During pregnancy, many physiological and biomechanical changes occur that may affect the mothers’ physical, emotional and mental wellbeing. Chiropractic care is common for women during pregnancy (1), especially for pregnancy related musculoskeletal pain that arises (2). Are you and your loved one planning for, or are currently pregnant? This is an important article that could make the world of difference to you.
“Back pain is one of the most prevalent conditions reported among pregnant women” (3)
Excessive stress during the antenatal period may lead to long term effects on the foetus and alter the development of the foetal nervous system (4). With society as it currently is, with overreliance on drugs such as opioids, to try to help to control pain and high rates of postpartum depression and anxiety, it is important to explore alternative solutions to improving the maternal quality of life. (5,6,7)
In a recent research literature, questionnaires were utilised to measure the quality of life and specific visit satisfaction of pregnant patients under chiropractic care, and it was found that pregnant patients were highly satisfied with their chiropractic visit and their quality of life scores improved beyond statistical significance with chiropractic care. (7)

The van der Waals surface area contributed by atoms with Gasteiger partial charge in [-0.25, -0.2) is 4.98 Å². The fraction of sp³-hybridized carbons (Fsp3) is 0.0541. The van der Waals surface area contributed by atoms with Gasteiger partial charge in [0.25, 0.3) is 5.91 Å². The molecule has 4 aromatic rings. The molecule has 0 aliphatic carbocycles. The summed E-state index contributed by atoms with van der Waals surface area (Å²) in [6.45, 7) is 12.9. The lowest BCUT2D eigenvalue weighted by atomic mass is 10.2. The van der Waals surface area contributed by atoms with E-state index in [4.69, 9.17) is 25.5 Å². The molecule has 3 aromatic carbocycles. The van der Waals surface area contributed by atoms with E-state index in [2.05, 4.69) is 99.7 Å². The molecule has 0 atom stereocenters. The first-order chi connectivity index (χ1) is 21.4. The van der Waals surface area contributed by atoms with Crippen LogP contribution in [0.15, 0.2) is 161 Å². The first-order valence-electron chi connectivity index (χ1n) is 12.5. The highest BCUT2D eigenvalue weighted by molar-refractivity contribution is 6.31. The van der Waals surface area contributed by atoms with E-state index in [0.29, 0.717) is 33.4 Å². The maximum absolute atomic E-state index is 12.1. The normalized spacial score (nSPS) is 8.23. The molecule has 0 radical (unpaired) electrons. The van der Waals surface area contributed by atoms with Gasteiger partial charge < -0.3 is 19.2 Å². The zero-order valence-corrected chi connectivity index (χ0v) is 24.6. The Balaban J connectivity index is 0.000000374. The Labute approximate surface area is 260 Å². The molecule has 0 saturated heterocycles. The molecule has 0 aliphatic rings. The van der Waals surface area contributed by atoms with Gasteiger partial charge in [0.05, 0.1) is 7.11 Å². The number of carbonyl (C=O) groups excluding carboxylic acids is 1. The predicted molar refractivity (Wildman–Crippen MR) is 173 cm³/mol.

If you want to find out if chiropractic may assist with musculoskeletal issues during pregnancy for you or your loved ones, have a chat with one of our chiropractors to see how they can assist.
“Reducing the stresses that affect mums are important for the overall health of the baby”
1.Metcalfe, A., Grabowska, K., Weller, C. and Tough, S.C., 2013. Impact of prenatal care provider on the use of ancillary health services during pregnancy. BMC pregnancy and childbirth, 13(1), pp.1-11.
2. Pallivalapila AR, Stewart D, Shetty A, et al. Use of complementary and alternative medicines during the third trimester. Obstet Gynecol 2015;125:204–211.
3. Steel, A., Adams, J., Sibbritt, D., Broom, A., Gallois, C. and Frawley, J., 2012. Utilisation of complementary and alternative medicine (CAM) practitioners within maternity care provision: results from a nationally representative cohort study of 1,835 pregnant women. BMC pregnancy and childbirth, 12(1), pp.1-8.
4. Pickler, R.H., McGrath, J.M., Reyna, M.B.A., McCain, N., Lewis, M.M., Cone, M.S., Wetzel, P. and Best, A., 2010. A model of neurodevelopmental risk and protection for preterm infants. The Journal of perinatal & neonatal nursing, 24(4), p.356.
5. Vowles KE, McEntee ML, Julnes PS, et al. Rates of opioid misuse, abuse, and addiction in chronic pain: A systematic review and data synthesis. Pain 2015;156:569–576.
6.Alderdice F, McNeill J, Lynn F. A systematic review of systematic reviews of interventions to improve maternal mental health and well-being. Midwifery 2013;29:389–399.
7. Alcantara, J., Nazarenko, A.L., Ohm, J. and Alcantara, J., 2018. The use of the patient reported outcomes measurement information system and the RAND VSQ9 to measure the quality of life and visit-specific satisfaction of pregnant patients under chiropractic care utilizing the webster technique. The Journal of Alternative and Complementary Medicine, 24(1), pp.90-98.
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